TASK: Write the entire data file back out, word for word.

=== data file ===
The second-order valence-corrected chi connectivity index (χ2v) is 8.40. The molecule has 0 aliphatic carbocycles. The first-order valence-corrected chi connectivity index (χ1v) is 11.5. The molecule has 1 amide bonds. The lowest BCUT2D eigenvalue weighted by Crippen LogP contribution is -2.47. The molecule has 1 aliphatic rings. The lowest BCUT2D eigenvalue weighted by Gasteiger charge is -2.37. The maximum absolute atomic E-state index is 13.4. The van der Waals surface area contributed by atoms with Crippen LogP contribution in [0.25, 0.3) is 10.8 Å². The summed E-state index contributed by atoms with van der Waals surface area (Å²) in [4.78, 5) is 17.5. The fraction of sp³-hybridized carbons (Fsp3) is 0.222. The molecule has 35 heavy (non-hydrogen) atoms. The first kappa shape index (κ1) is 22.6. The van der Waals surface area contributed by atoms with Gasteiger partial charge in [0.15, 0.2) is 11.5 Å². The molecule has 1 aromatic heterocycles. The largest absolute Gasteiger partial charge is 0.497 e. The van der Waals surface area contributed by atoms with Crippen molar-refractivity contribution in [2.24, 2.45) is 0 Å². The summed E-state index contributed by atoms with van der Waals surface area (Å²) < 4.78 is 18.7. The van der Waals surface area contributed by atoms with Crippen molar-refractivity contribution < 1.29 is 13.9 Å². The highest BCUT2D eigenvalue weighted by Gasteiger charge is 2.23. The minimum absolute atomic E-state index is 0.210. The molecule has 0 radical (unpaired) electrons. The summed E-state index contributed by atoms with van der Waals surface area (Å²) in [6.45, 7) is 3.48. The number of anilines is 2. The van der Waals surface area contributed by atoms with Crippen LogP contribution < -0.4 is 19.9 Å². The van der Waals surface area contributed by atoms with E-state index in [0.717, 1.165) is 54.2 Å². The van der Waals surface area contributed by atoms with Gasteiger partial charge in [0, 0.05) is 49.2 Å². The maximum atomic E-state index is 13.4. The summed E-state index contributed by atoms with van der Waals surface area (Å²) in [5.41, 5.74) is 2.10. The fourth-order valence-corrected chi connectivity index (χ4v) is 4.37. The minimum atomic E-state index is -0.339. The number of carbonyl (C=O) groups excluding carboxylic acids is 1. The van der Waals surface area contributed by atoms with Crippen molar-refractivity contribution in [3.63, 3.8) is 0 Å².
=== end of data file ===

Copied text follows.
The second-order valence-corrected chi connectivity index (χ2v) is 8.40. The molecule has 0 aliphatic carbocycles. The first-order valence-corrected chi connectivity index (χ1v) is 11.5. The molecule has 1 amide bonds. The lowest BCUT2D eigenvalue weighted by Crippen LogP contribution is -2.47. The molecule has 1 aliphatic rings. The lowest BCUT2D eigenvalue weighted by Gasteiger charge is -2.37. The maximum absolute atomic E-state index is 13.4. The van der Waals surface area contributed by atoms with Crippen LogP contribution in [0.25, 0.3) is 10.8 Å². The summed E-state index contributed by atoms with van der Waals surface area (Å²) in [4.78, 5) is 17.5. The fraction of sp³-hybridized carbons (Fsp3) is 0.222. The molecule has 35 heavy (non-hydrogen) atoms. The first kappa shape index (κ1) is 22.6. The van der Waals surface area contributed by atoms with Gasteiger partial charge in [0.15, 0.2) is 11.5 Å². The molecule has 1 aromatic heterocycles. The largest absolute Gasteiger partial charge is 0.497 e. The van der Waals surface area contributed by atoms with Crippen molar-refractivity contribution in [2.24, 2.45) is 0 Å². The summed E-state index contributed by atoms with van der Waals surface area (Å²) < 4.78 is 18.7. The van der Waals surface area contributed by atoms with Crippen molar-refractivity contribution < 1.29 is 13.9 Å². The highest BCUT2D eigenvalue weighted by Gasteiger charge is 2.23. The minimum absolute atomic E-state index is 0.210. The molecule has 0 radical (unpaired) electrons. The summed E-state index contributed by atoms with van der Waals surface area (Å²) in [6.45, 7) is 3.48. The number of anilines is 2. The van der Waals surface area contributed by atoms with Crippen LogP contribution < -0.4 is 19.9 Å². The van der Waals surface area contributed by atoms with E-state index in [0.717, 1.165) is 54.2 Å². The van der Waals surface area contributed by atoms with Gasteiger partial charge in [0, 0.05) is 49.2 Å². The maximum atomic E-state index is 13.4. The summed E-state index contributed by atoms with van der Waals surface area (Å²) in [5.41, 5.74) is 2.10. The fourth-order valence-corrected chi connectivity index (χ4v) is 4.37. The minimum atomic E-state index is -0.339. The number of carbonyl (C=O) groups excluding carboxylic acids is 1. The van der Waals surface area contributed by atoms with Crippen molar-refractivity contribution in [3.63, 3.8) is 0 Å².